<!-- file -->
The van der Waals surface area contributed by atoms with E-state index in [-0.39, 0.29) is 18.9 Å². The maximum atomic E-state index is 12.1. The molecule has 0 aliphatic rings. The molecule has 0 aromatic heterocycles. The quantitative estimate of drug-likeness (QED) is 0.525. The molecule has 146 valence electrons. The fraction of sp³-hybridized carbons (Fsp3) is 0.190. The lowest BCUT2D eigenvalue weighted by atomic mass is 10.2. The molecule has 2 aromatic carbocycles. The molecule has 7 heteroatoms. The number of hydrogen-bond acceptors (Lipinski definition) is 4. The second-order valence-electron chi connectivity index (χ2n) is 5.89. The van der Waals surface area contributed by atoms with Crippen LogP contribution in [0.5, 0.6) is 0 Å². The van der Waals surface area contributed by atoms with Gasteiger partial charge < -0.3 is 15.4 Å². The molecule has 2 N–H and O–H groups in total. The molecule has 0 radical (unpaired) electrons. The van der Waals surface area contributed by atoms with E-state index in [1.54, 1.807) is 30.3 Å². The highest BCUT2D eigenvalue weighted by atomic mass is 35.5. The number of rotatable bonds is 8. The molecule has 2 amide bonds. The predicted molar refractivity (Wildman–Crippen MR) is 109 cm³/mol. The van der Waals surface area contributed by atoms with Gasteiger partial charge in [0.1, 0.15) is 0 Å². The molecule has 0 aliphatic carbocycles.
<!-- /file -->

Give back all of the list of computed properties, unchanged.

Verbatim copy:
The van der Waals surface area contributed by atoms with E-state index in [-0.39, 0.29) is 18.9 Å². The maximum atomic E-state index is 12.1. The molecule has 0 aliphatic rings. The molecule has 0 aromatic heterocycles. The quantitative estimate of drug-likeness (QED) is 0.525. The molecule has 146 valence electrons. The fraction of sp³-hybridized carbons (Fsp3) is 0.190. The lowest BCUT2D eigenvalue weighted by atomic mass is 10.2. The molecule has 2 aromatic carbocycles. The molecule has 7 heteroatoms. The number of hydrogen-bond acceptors (Lipinski definition) is 4. The second-order valence-electron chi connectivity index (χ2n) is 5.89. The van der Waals surface area contributed by atoms with Crippen LogP contribution in [0.5, 0.6) is 0 Å². The van der Waals surface area contributed by atoms with Gasteiger partial charge < -0.3 is 15.4 Å². The molecule has 2 N–H and O–H groups in total. The molecule has 0 radical (unpaired) electrons. The van der Waals surface area contributed by atoms with E-state index in [1.54, 1.807) is 30.3 Å². The highest BCUT2D eigenvalue weighted by atomic mass is 35.5. The number of rotatable bonds is 8. The molecule has 2 amide bonds. The predicted molar refractivity (Wildman–Crippen MR) is 109 cm³/mol. The van der Waals surface area contributed by atoms with Gasteiger partial charge in [0.1, 0.15) is 0 Å². The molecule has 0 aliphatic carbocycles.